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Al Capone and Machine Gun Jack McGurn Shoot Up The Irish Mob

The Chicago mob wars in the Prohibition era have provided the setting for many gangster yarns, from The Untouchables to the original Scarface. The period had some of history’s most infamous gangsters, including Al Capone. Timothy Woodward Jr.’s Gangster Land takes a glossier approach to its fairly standard tale of gangsters in the Roaring Twenties, casting pretty boy Sean Faris as Machine Gun Jack McGurn. One of Capone’s key underlings, McGurn is the centerpiece of Gangster Land’s drama and period violence.

Opening up with a young Jack McGurn (Sean Faris) as an up-and-coming boxer in the early 1920s, the Italian boxer poses as an Irishman for his boxing career. He is soon made an offer to make some real money and work for the Sicilian Mob. They are led by Johnny Torrio (Al Sapienza) and Al Capone (Milo Gibson, one of Mel Gibson’s sons), locked in a brutal war with the Irish North Side gangsters headed by Dion O’Banion (character actor Mark Rolston). Jack McGurn starts out as a wild-eyed innocent, initially passing up offers of booze and women from Capone. Unsure about joining the gang, Jack’s decision will be made for him when the Irish murder his step-father in cold blood.

Gangster Land’s narrative throws you into the deep end of the well-documented Chicago gang wars of the 1920s, mostly focusing on its most violent moments such as the Saint Valentine’s Day Massacre. Probably its most interesting material is the ethnic conflict found at the heart of the mob war in Chicago, though it’s treated in the most superficial manner possible. The thread-bare storytelling isn’t the most nuanced or elaborate, glossing over key facts and paying only the faintest attention to historical accuracy.

It’s a derivative movie about the Prohibition era with competent acting and an excellent ensemble cast

Some drama is thrown in for window dressing to spice up the gangster action such as Jack’s relationship with a dancer, Lulu (Jamie-Lynn Sigler, The Sopranos). Which doesn’t leave a lot of room in the storytelling for characterization beyond the general stereotypes unflinchingly common to these gangster movies. But make no mistake, this is a movie mostly concerned about detailing Jack McGurn’s violent mob involvement and criminal rise on the streets of Chicago.

There’s nothing wrong with Gangster Land per se. It’s a derivative movie about the Prohibition era with competent acting and an excellent ensemble cast. Jason Patric and Peter Facinelli are also in the cast, providing familiar faces. It’s like an MTV take on gangsters, casting actors too handsome for each role with a mindless focus on violent mayhem and action. Lead Sean Faris is a serviceable actor but he’s not the right pick for the gritty Machine Gun Jack McGurn. An older actor should have taken the part, one that could have commanded more respect in the role.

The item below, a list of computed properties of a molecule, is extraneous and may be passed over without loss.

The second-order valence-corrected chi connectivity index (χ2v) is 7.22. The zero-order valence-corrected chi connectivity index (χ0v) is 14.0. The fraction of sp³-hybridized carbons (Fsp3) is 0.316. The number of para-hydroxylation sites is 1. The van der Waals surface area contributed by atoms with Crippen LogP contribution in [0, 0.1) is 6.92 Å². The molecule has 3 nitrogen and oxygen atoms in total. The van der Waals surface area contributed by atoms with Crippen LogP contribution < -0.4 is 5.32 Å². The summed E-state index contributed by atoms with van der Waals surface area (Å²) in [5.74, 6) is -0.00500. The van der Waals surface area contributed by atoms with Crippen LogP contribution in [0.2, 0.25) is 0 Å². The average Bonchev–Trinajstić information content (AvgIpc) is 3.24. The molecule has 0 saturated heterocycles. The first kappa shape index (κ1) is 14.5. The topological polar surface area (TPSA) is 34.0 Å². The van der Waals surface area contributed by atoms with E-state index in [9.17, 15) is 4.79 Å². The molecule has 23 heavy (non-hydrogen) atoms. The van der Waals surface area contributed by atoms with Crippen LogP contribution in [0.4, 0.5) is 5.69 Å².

Nothing in Gangster Land is particularly original but director Timothy Woodward Jr.’s film passes as a competently made tale of Prohibition gangsters doing what they do best.


Gangster Land receives a decent hi-def presentation on Blu-ray from independent distributor Cinedigm. Shot with Arri Alexa digital cameras, the 1080P video offers moderately impressive picture quality tempered by a few small things.

Some banding and chroma noise appear in the ordinary AVC encode for what is mostly clean, tight cinematography. The sharp picture doesn’t contain the overwhelming detail or ultra-deep black levels seen in the best-looking films made with the Arri Alexa.

The 88-minute main feature is shown at its intended theatrical 2.39:1 aspect ratio. Included on a BD-25, there are few overt flaws in the video or its digital transfer. This is fine picture quality, suitable for a period flick. Gangster Land didn’t have a huge budget but its production values are on the high end for an indie movie.


The 5.1 DTS-HD MA soundtrack has a largely derivative score that pays homage to Morricone’s work in The Untouchables and other assorted gangster film scores. Recording quality and fidelity are crisp with fine dynamics.

The surround mix is more focused towards the front soundstage than most action-driven gangster flicks, lacking overwhelming amounts of immersion. Some LFE makes an impact when necessary.

Optional English SDH subs play in a white font, always residing within the widescreen scope framing of the movie.


There are no included special features. A slipcover is available.

Hickok Trailer (02:33 in HD) – This plays before the main menu.

Full disclosure: This Blu-ray was provided to us for review. This has not affected the editorial process. For information on how we handle review material, please visit our about us page to learn more.

Gangster Land
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A routine Prohibition gangster flick with decent mob action but little else.

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